Dixie Duel, Interrupted, Set To Resume

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DECATUR, Ala. — Though the pros didn't cheer when Tournament Director Trip Weldon cancelled the second day of the Evan Williams Bourbon Dixie Duel Friday due to high winds and hazardous boating conditions on Lake Wheeler, a collective "whew" from the anxious anglers was almost palpable. The Elite Series tournament headquartered in Decatur, Ala., is set to continue Saturday morning with a full field of 100 boats.

The only anglers who might have frowned at Weldon's announcement were those whose fishing waters are within short boat rides from the Ingalls Harbor launch site. To be sure, contestants such as Takahiro Omori, who is in second place with 17 pounds, 8 ounces, weren't grumbling when the decision was announced. Omori caught his limit near Wheeler Dam, which would have meant a run of about 25 miles down the tempest-tossed impoundment.

"No choice, that's where all my fish are," said Omori, who was bundled in several layers of clothing in anticipation of the long, wet ride. He'll shuck a few layers Saturday, because the forecast promises a kinder, gentler lake.

It will be a different lake, too, as compared to Thursday when the tournament began. In the opening round, the approaching storm front triggered a bass feeding frenzy and all but three contestants brought limit stringers to the weigh-in. The difference for some was that among the fish they caught were kickers that boosted them higher in the standings. Take away the 7-pound largemouth that Alton Jones caught, and he would be in a three-way tie for 58th place, rather than topping the standings with 17 pounds, 12 ounces.

As he waited for Weldon's decision Friday, Jones mused about his prospects, and seemed satisfied with how the event was proceeding for him.

"Everything will be different now; everything that we had going in practice is changed. There are going to be fish in places where there weren't any before, and fish are going to be gone from where some of the guys caught them on Thursday.

"The thing that excites me is that none of us got to practice for the conditions that we'll have to deal with now. This is a real test, a thinking man's game," said the 2008 Bassmaster Classic champion.

Tim Horton of Muscle Shoals has some hole cards to play in that game. Horton knows Lake Wheeler, and where the bass are apt to be, given certain conditions. Friday, Horton was more concerned by navigational hazards posed by the wind and the likely floating logs dislodged by the raging storm than with fishing prospects. In the typical fashion of an Elite Series pro, his assessment was nuanced.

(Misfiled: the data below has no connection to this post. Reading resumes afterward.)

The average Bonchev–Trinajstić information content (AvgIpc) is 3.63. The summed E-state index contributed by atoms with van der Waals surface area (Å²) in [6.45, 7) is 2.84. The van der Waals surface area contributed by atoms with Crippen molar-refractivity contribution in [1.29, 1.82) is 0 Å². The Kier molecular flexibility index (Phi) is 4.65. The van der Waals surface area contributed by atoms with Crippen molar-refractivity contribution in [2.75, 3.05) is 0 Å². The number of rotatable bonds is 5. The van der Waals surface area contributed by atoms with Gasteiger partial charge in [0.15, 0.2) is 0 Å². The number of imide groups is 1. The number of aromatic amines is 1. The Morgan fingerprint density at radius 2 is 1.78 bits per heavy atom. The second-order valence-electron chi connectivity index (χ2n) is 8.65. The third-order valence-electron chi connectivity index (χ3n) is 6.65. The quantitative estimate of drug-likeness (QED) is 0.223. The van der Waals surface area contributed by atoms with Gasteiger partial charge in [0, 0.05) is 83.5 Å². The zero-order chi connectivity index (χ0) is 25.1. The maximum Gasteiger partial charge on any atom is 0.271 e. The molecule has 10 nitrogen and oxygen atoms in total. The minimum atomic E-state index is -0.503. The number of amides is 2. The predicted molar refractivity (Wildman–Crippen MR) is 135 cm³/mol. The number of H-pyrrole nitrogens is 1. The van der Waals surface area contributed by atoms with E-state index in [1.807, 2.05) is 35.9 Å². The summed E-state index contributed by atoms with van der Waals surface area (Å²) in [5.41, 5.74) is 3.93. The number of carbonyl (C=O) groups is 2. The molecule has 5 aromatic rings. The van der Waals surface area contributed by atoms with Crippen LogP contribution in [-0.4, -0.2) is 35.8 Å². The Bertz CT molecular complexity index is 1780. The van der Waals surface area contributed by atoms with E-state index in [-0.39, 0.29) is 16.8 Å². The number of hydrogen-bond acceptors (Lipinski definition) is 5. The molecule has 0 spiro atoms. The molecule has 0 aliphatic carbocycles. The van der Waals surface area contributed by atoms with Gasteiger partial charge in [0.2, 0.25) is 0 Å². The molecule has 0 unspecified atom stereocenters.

"Fish definitely are going to relocate," observed Horton, as precise as a fortune cookie prediction. "The smallmouth guys in the main lake will still be able to have some decent catches, but the fishermen going after bigger largemouths are going to have to try something different after all this weather. It's going to take some adjustments."

Though it hasn't been decided by Weldon and his crew how or even when the championship round will play out, Jones and Horton are likely to be among the finalists. Others on the cusp, such as Florida pro Bernie Schultz, who's tied for 50th place now with 11 pounds, 6 ounces, no doubt hope that if bass do reposition, it will mean that bigger fish will move to their fishing areas.

"I bet I caught 50 bass in one spot Thursday," noted Schultz. "It was crazy. I was using a shallow-running crankbait and got a fish on every cast. But I had to go through 20 fish to get a 2-pounder. It isn't justice to catch 50 fish and have only 11 ½ pounds. The bad thing was, I watched a local guy catch a 5-pounder near my spot in practice. I know there are bigger fish around. I just need a good kicker fish to go with the 2-pounders."
Mike Iaconneli and Randy Howell are counting on that, too. Each has admitted that he's junk-fishing, and using a full repertoire of springtime lures and presentations. So far, so good; Iaconelli is in third place with 17-1 and Howell is in sixth place with 16-6. "I've been using about 15 outfits with 15 different baits, but I think I'm going to cut back to about 12," Iaconelli said with a straight face Thursday evening.

Howell was bemoaning the northwest wind ("the worse wind on Wheeler") Friday morning before it became a moot point.

"I'm wondering if what I did on Thursday will work again for me in the same places," said the Alabama pro. "I'm going to assume it will until I find out differently. All I've got is junk-fishing, but I might have to change where I'm fishing from the creeks and coves to the main lake. We'll see."

Though there's an ebb and flow to most tournaments as favorites rise and fall, or upstarts surprise everyone with their 11th hour heroics, so far the Dixie Duel is progressing more in fits and starts. Rather than the building tension and suspense that usually accompanies such gatherings where the world's best fishermen match talents, this event is proceeding in a series of a weather-induced hiccups.

There still are promises of a great tournament to come, however, and of important issues to be decided in the next couple of days. Tommy Biffle, currently in sixth place with 16-2, didn't go to his preferred practice-round hotspot on Thursday for fear of being caught far from the landing by the storm. Will those bass still be there for him?

Will Omori's next long boat ride pay off? Will Jones be able to win the mental game that a seemingly ever-changing Lake Wheeler poses? And will the middle-of-the-pack guys such as Schultz find those pre-spawn kicker bass that they need to give them a realistic shot at the $100,000 top prize?

The answers will start coming in Saturday afternoon at 4 p.m., when the second-round weigh-in at Ingalls Harbor begins.

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